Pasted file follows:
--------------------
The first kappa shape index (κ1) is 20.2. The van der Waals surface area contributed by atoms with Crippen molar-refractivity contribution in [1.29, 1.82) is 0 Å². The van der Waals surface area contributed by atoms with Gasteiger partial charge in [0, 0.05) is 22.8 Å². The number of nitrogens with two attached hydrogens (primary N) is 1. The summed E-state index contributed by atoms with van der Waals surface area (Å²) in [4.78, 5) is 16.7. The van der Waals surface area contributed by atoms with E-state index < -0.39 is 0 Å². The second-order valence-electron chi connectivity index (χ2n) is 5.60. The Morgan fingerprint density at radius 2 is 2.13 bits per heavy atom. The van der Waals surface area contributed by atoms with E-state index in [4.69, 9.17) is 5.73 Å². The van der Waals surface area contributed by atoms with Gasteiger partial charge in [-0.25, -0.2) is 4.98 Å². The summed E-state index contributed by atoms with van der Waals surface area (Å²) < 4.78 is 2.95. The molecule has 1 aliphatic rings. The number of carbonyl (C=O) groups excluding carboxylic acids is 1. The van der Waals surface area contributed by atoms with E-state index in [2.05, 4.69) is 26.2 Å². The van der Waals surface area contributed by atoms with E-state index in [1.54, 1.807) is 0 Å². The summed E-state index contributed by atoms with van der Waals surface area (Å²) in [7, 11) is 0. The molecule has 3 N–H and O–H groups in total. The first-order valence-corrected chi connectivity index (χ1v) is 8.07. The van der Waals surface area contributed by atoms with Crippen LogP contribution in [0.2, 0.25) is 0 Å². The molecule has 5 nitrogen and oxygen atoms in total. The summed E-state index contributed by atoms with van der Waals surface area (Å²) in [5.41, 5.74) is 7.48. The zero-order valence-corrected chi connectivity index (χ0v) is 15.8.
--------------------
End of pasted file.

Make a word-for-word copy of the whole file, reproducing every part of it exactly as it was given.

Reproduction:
The first kappa shape index (κ1) is 20.2. The van der Waals surface area contributed by atoms with Crippen molar-refractivity contribution in [1.29, 1.82) is 0 Å². The van der Waals surface area contributed by atoms with Gasteiger partial charge in [0, 0.05) is 22.8 Å². The number of nitrogens with two attached hydrogens (primary N) is 1. The summed E-state index contributed by atoms with van der Waals surface area (Å²) in [4.78, 5) is 16.7. The van der Waals surface area contributed by atoms with E-state index < -0.39 is 0 Å². The second-order valence-electron chi connectivity index (χ2n) is 5.60. The Morgan fingerprint density at radius 2 is 2.13 bits per heavy atom. The van der Waals surface area contributed by atoms with E-state index in [4.69, 9.17) is 5.73 Å². The van der Waals surface area contributed by atoms with Gasteiger partial charge in [-0.25, -0.2) is 4.98 Å². The summed E-state index contributed by atoms with van der Waals surface area (Å²) < 4.78 is 2.95. The molecule has 1 aliphatic rings. The number of carbonyl (C=O) groups excluding carboxylic acids is 1. The van der Waals surface area contributed by atoms with E-state index in [2.05, 4.69) is 26.2 Å². The van der Waals surface area contributed by atoms with E-state index in [1.54, 1.807) is 0 Å². The summed E-state index contributed by atoms with van der Waals surface area (Å²) in [7, 11) is 0. The molecule has 3 N–H and O–H groups in total. The first-order valence-corrected chi connectivity index (χ1v) is 8.07. The van der Waals surface area contributed by atoms with Crippen LogP contribution in [0.2, 0.25) is 0 Å². The molecule has 5 nitrogen and oxygen atoms in total. The summed E-state index contributed by atoms with van der Waals surface area (Å²) in [5.41, 5.74) is 7.48. The zero-order valence-corrected chi connectivity index (χ0v) is 15.8.